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Leading the Way

To commemorate 25 years of the CEO of the Year Award, Chief Executive spoke with past winners about their views on leadership today.

A lot has changed since this magazine's debut in 1977—three recessions, a massive financial crisis, widespread globalization of business and industry and stunning advances in information and communications technologies. Add tothese an enhanced focus on environment al sust ainability, rising public distrust of corporations, more and increasingly onerous regulations and the beginnings of pervasive government al intrusions in business freedoms. And these are just the big headlines.

For the past 25 years, Chief Executive has honored a CEO of the Year, nominated and ultimately selected by his or her peers—current chief executives. CEOs are evaluated in terms of their leadership, vision, sust ained performance, innovativeness, personal character, courage and several other criteria. While this peer-driven process hasn't changed since the award was created in 1986 and celebrated at New York's Metropolit an Club, in contemplating the award's quarter century mark the magazine's st aff pondered how leadership and the perception of leaders has changed over time.

To divine the answer, we reached out to the former honorees. Sadly, three have passed away. Of the remaining 21 CEOs of the Year, 18 were game to tackle the three questions we put before them. The high number of interviews testifies to their concerns over the many stresses confronting modern CEOs, the value they place upon the award as confirmable evidence of capable leadership and also what the tribute meant to them on a personal level. As Citigroup's Sandy Weill, CEO of the Year in 2002, comments, "It was a great honor to be named in the year I was, given the many challenges that existed at that time. The fact that I was selected by my peers made it all the more special."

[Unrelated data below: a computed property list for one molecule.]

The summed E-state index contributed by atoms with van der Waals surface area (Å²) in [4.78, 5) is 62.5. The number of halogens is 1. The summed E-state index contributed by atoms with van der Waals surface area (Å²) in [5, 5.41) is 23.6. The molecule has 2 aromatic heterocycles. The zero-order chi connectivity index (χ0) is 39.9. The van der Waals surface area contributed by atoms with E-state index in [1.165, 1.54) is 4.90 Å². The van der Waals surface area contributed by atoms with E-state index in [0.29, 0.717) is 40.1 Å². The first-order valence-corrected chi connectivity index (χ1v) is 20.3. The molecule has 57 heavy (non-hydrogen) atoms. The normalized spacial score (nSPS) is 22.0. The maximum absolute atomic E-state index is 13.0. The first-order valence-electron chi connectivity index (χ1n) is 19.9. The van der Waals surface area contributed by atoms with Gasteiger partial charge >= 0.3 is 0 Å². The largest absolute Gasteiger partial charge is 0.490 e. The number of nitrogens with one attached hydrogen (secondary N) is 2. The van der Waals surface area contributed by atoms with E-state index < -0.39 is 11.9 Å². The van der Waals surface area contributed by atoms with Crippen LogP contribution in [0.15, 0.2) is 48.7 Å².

On the Changing Nature of CEO Leadership...

The job of the CEO essentially is one of "look, listen and act," which has not changed over the years, and will remain even more important in the years ahead.
—Anthony J.F.O’Reilly,
H.J. Heinz, CEO oftheYear,1990

Leadership is about coalescing people around a shared vision and empowering them to make things happen. You make sure you are hiring great people, assembling the right teams, and then the CEO's job is to back those teams and make sure they have the resources they need to do great work.
—William H. Gates III,
Microsoft, CEO of the Year, 1994

When times are tough, it is important to talk to your people, buck them up, show your involvement, encourage their efforts, and express confidence that all will be well. Consistency—sticking to who you are no matter the challenge—is key.
—Bob Ulrich,
Target, CEO of the Year, 2007

Every government is looking for revenue and would be happy to take it off the backs of small business or big business. Either you're part of the solution or part of the problem.
—Jim Skinner,
McDonald’s, CEO of the Year, 2009

My father wrote me a letter sharing his philosophy on how to be a successful leader. His philosophy was simple—treat your employees fairly, work hard, pay close attention to the details, listen to your customers and understand what they want.
—J. Willard Marriott, Jr.,